A. I was trying to understand the distinction between outstanding and average leaders. When I was doing PhD, I found in my research what is the difference between a top and an average athlete or what makes a top scientist versus what makes an average scientist.
Many lessons that you have learnt in other fields are out there, it is just that these have not been applied in business or in leadership skills.
Q. What is the difference between skill development and deliberate practice?
A. The basic idea of deliberate practice is that you cannot have any weakness to be a top performer. It is an intentional effort to improve upon your weaknesses and become a top performer, for the latter needs to be good at everything. The focus is always on improving the weaknesses. Why we do not do well in organisations is because the leaders are not provided with feedback.
If you look at any top cricket player, he has in front of him all kinds of statistics on his performance, but a leader does not get the required feedback. Most organisations might have an annual performance review, but for developing leaders organisations need to provide frequent feedback on areas they are doing well and those they need to improve upon. Individuals who aspire to be one of the best leaders in the organisation need to get more comfortable asking for feedback.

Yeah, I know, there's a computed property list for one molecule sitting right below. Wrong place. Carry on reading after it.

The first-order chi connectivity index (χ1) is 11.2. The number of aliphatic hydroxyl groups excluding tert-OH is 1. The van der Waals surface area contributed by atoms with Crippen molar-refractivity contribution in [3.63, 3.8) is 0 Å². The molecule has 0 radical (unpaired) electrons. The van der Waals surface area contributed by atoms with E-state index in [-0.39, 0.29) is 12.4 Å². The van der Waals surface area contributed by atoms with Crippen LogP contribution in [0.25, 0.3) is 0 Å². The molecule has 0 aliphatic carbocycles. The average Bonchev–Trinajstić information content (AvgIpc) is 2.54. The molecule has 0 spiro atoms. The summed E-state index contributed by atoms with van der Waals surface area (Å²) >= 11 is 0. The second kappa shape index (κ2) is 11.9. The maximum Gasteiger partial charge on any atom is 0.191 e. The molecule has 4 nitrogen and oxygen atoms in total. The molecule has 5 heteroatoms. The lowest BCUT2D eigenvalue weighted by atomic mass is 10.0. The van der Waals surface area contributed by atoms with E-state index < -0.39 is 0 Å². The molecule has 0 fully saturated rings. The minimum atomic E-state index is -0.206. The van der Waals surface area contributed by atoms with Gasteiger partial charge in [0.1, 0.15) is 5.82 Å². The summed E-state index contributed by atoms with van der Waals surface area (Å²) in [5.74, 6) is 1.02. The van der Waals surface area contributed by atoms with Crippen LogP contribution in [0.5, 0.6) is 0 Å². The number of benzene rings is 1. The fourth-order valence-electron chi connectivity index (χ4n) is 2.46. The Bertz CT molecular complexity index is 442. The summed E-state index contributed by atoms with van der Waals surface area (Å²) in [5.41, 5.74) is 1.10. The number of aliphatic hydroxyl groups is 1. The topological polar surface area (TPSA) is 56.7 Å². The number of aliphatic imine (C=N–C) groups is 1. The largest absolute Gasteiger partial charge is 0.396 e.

Top performers in fields other than business rely on different mentors, expecting to learn from the collective wisdom of others. But in organisations, it is expected that an incumbent should not be asking any questions related to his job. Rather this practice of being coached should be practised in organisations. A leader instead of telling people under him or her what they should be doing, should mentor them and help them develop their skills.
Q. What components are required in strategic decision-making?
A. I think the critical things required are long-term view – not just thinking about what organisations need to do next week or next month, but where the organisation will be in five years. The other aspect is having a more holistic view of the organisation in order to see how different components need to work together; how the pieces fit together for the work. It is important not just to have an internal focus, but an external focus as well because it helps understand what is changing in the external landscape.